Michael Mauer and his design team have been at it again. Saab's latest concept car, sure to please the faithful, is a glass-roofed five-door...um, uh ("Can't call it a hatch at this price point," said one anonymous corporate suit), as Mauer put it, "teaser for the [9-3] wagon."

"No, not 'wagon'; the 'whatever'-the more versatile version of the 9-3," he continued. "This car represents the crossover point between hatchback and wagon."

The well-loved Saab hatchback first made an appearance in 1974 with the introduction of the versatile but awkwardly named three-door 99 Combi Coupe, called the Wagonback in the U.S. So, let's take this opportunity to wish the marketing folks "good luck" as they try and sort out a name for this car. Unlike the iconic 9X and last year's 9-3X, which provided it so many design cues, the Sport-Hatch is nearly ready for production. So close, in fact, that Mauer admitted, "For the concept car, you make some changes that disguise, just a little bit, the production version."

"If you take today's 9-3 and the 9X concept car, you can see the steps in between we'd like to take," added Mauer. "I think we have nice, strong character in the [Sport-Hatch] grille and air intake. In comparison with the current 9-3, we have a little more shape, a little more 3-D feeling and character. What you see on the front of this car are some ideas that might make their way into a 9-3 facelift or model-year change. The tail end is pretty much what you will see in production." When asked about the car's stout look, Mauer replied, "One thing is very clear. A Saab should always look robust and solid."

The exterior of the 9-3 Sport-Hatch continues the now familiar Saab themes of a high, rising waistline and the stretched teardrop shape of the side windows. With the B- and C-pillars hidden under the dark green glazing, the monolithic, tapering shape of the windows and the "hockey-stick" line (across the bottom of the glazing and sharply up and forward at the D-pillar) help create a sense of forward movement while taking the eye away from the less tapered roofline. A lone sheetmetal feature line, starting at the headlight and ending at the top of the rear window, follows and reinforces the "hockey-stick" line, helping to keep a "sporty, dynamic look while maintaining useful volume."

Senior designer Taras Czornyj said, "We wanted the car to assume a very clean and muscular character. It was important to execute this sporty look free from any traditional wagon motifs. We have tried to move the center of gravity forward away from the rear area." A short rear overhang and taillights "bent to mimic the residual 'bustle' or 'notchback' line of a hatchback" also help blur conventional wagon lines. Five flush-mounted fixing points do away with a wagon's traditional fixed roof bars and allow a number of flexible roof-mounted storage solutions.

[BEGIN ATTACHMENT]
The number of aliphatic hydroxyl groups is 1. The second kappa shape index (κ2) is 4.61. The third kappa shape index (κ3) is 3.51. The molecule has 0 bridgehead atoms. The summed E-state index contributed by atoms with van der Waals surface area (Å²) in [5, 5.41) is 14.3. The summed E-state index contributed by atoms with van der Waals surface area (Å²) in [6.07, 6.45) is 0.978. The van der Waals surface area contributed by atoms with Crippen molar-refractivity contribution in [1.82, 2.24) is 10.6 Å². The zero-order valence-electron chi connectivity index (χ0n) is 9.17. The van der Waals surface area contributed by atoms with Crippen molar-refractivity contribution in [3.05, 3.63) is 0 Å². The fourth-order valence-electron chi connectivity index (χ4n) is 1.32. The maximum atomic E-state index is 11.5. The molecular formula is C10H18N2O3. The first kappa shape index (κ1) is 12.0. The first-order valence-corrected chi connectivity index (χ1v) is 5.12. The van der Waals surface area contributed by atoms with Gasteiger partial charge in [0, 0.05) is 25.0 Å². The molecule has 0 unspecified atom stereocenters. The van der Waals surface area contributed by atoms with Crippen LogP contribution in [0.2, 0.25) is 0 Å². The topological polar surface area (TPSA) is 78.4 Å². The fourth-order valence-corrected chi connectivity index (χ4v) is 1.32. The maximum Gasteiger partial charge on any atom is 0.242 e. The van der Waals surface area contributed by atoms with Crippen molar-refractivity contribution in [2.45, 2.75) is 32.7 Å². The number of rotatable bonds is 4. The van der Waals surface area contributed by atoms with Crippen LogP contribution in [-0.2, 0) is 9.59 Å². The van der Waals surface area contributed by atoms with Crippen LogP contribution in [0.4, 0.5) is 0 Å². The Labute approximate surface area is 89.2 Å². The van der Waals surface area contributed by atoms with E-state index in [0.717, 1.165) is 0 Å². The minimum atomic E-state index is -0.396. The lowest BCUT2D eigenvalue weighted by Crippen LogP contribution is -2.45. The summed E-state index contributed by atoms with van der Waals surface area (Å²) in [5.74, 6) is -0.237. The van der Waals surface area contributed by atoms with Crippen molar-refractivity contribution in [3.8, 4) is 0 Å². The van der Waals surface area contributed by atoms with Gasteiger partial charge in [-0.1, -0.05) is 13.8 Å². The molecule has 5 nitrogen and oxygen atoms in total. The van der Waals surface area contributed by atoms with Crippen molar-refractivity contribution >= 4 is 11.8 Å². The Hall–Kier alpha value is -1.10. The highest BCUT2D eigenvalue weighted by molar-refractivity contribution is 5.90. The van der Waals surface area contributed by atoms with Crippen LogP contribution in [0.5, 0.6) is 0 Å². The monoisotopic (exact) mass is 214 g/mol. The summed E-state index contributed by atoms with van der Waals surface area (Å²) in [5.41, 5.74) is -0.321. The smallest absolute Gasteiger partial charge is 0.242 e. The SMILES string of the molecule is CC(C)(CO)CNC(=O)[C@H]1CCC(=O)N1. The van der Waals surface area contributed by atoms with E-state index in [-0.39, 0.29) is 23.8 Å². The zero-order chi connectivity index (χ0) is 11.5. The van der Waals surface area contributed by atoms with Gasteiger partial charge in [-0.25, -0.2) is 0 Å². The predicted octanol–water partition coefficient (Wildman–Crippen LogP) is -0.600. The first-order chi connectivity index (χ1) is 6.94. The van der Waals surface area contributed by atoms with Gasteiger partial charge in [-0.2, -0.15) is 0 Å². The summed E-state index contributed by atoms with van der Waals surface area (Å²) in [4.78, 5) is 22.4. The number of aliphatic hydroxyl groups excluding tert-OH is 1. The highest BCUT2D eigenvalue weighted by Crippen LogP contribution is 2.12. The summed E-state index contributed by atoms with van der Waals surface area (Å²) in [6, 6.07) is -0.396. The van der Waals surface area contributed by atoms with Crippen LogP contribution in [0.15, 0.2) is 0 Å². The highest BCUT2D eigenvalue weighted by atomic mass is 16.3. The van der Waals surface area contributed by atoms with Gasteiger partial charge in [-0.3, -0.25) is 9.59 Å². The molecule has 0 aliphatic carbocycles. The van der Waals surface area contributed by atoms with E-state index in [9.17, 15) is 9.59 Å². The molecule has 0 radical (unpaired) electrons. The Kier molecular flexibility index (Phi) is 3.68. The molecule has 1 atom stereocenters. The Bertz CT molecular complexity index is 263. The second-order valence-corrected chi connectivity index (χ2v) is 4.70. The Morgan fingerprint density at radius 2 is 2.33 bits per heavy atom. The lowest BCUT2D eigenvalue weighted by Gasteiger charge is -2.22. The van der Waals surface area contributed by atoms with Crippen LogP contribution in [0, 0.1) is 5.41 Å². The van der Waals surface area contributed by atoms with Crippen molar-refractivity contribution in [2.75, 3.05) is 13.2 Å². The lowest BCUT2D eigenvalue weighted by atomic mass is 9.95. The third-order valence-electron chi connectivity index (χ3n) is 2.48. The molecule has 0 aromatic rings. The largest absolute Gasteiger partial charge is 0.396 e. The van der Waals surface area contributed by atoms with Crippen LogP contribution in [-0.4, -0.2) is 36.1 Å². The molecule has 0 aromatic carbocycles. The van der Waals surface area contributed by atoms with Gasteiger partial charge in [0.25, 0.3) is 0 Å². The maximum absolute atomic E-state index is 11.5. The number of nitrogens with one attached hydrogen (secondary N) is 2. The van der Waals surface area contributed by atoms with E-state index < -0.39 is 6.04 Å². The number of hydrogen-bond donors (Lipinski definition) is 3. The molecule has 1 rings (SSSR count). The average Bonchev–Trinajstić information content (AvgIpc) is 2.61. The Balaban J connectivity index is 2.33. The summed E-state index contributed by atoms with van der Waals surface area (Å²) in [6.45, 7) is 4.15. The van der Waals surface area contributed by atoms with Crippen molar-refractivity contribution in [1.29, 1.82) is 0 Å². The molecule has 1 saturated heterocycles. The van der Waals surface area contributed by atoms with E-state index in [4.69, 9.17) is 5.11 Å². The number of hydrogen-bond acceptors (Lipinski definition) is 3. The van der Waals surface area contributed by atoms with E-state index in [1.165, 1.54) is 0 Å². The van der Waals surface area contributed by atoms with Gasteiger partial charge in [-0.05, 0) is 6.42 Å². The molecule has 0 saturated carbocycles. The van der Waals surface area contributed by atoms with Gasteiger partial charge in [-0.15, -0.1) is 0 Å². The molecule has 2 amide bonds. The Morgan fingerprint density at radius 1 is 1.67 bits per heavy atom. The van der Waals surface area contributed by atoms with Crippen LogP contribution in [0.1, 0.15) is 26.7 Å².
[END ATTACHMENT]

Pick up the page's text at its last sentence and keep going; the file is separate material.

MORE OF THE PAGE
Carrying over the uncluttered Scandinavian design themes from the exterior, the Sport-Hatch replaces the 9-3's interior trim with a smoke-tinted, transparent material. This composite, currently being developed and tested, smoothly covers the center stack. Four large buttons, along with two smaller fan buttons, are all that's necessary to control separate passenger and driver climate controls and the various infotainment functions hidden behind the clear zone. The top of the center stack uses touch-screen control for audio, navigation and other functions. Said Lars Falk, head of interior design, "In overall design terms, the central translucent 'clear zone' brings a part of the exterior inside the car and unites the front and rear areas. It also allows us to provide information in an attractive way without lots of visible buttons and fixed cut-outs for screens." Of course, the powerful 9-3 fiber-optic electronic platform also supports front and rear TV and DVD screens and Bluetooth connectivity with e-mail, Internet and WAP access.

Comfortably settled in a leather-trimmed Recaro seat, the driver faces three deeply set circular portholes in the "clear zone" surface. A variety of information, in addition to traditional gauge functions, can be called up. For example, the speedometer is replaced with the view from the rear-facing camera when the driver shifts to reverse. The wheel has buttons for manual shifts as well as audio and phone controls. A "mini-mouse" on top of the shift lever can also control the center stack main display and all its assorted functions.